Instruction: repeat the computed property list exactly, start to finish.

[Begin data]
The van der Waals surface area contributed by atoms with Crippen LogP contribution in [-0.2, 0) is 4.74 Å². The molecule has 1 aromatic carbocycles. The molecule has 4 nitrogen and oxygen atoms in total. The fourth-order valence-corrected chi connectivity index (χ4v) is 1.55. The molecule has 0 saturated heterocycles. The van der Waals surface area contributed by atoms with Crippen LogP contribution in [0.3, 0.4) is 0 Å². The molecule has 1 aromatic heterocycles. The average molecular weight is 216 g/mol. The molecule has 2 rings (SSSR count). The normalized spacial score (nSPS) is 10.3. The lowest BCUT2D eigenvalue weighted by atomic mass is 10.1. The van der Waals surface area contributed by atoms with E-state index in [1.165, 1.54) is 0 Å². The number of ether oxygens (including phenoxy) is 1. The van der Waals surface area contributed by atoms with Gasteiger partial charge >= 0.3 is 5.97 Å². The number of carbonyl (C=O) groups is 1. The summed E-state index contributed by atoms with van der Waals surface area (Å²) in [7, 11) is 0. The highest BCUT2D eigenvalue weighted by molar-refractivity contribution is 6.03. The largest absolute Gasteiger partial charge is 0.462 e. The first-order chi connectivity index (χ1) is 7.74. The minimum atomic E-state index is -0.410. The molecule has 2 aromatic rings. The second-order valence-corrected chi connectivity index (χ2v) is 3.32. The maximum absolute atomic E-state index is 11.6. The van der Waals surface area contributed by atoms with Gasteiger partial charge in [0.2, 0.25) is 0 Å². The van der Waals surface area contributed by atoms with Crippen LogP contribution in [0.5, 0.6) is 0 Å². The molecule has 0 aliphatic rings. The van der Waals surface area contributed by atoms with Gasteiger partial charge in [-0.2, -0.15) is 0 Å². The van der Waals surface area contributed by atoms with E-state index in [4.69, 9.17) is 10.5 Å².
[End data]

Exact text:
The van der Waals surface area contributed by atoms with Crippen LogP contribution in [-0.2, 0) is 4.74 Å². The molecule has 1 aromatic carbocycles. The molecule has 4 nitrogen and oxygen atoms in total. The fourth-order valence-corrected chi connectivity index (χ4v) is 1.55. The molecule has 0 saturated heterocycles. The van der Waals surface area contributed by atoms with Crippen LogP contribution in [0.3, 0.4) is 0 Å². The molecule has 1 aromatic heterocycles. The average molecular weight is 216 g/mol. The molecule has 2 rings (SSSR count). The normalized spacial score (nSPS) is 10.3. The lowest BCUT2D eigenvalue weighted by atomic mass is 10.1. The van der Waals surface area contributed by atoms with E-state index in [1.165, 1.54) is 0 Å². The number of ether oxygens (including phenoxy) is 1. The van der Waals surface area contributed by atoms with Gasteiger partial charge >= 0.3 is 5.97 Å². The number of carbonyl (C=O) groups is 1. The summed E-state index contributed by atoms with van der Waals surface area (Å²) in [7, 11) is 0. The highest BCUT2D eigenvalue weighted by molar-refractivity contribution is 6.03. The largest absolute Gasteiger partial charge is 0.462 e. The first-order chi connectivity index (χ1) is 7.74. The minimum atomic E-state index is -0.410. The molecule has 2 aromatic rings. The second-order valence-corrected chi connectivity index (χ2v) is 3.32. The maximum absolute atomic E-state index is 11.6. The van der Waals surface area contributed by atoms with Gasteiger partial charge in [0.2, 0.25) is 0 Å². The van der Waals surface area contributed by atoms with Crippen LogP contribution in [0.5, 0.6) is 0 Å². The molecule has 0 aliphatic rings. The van der Waals surface area contributed by atoms with Gasteiger partial charge in [-0.2, -0.15) is 0 Å². The van der Waals surface area contributed by atoms with E-state index in [4.69, 9.17) is 10.5 Å².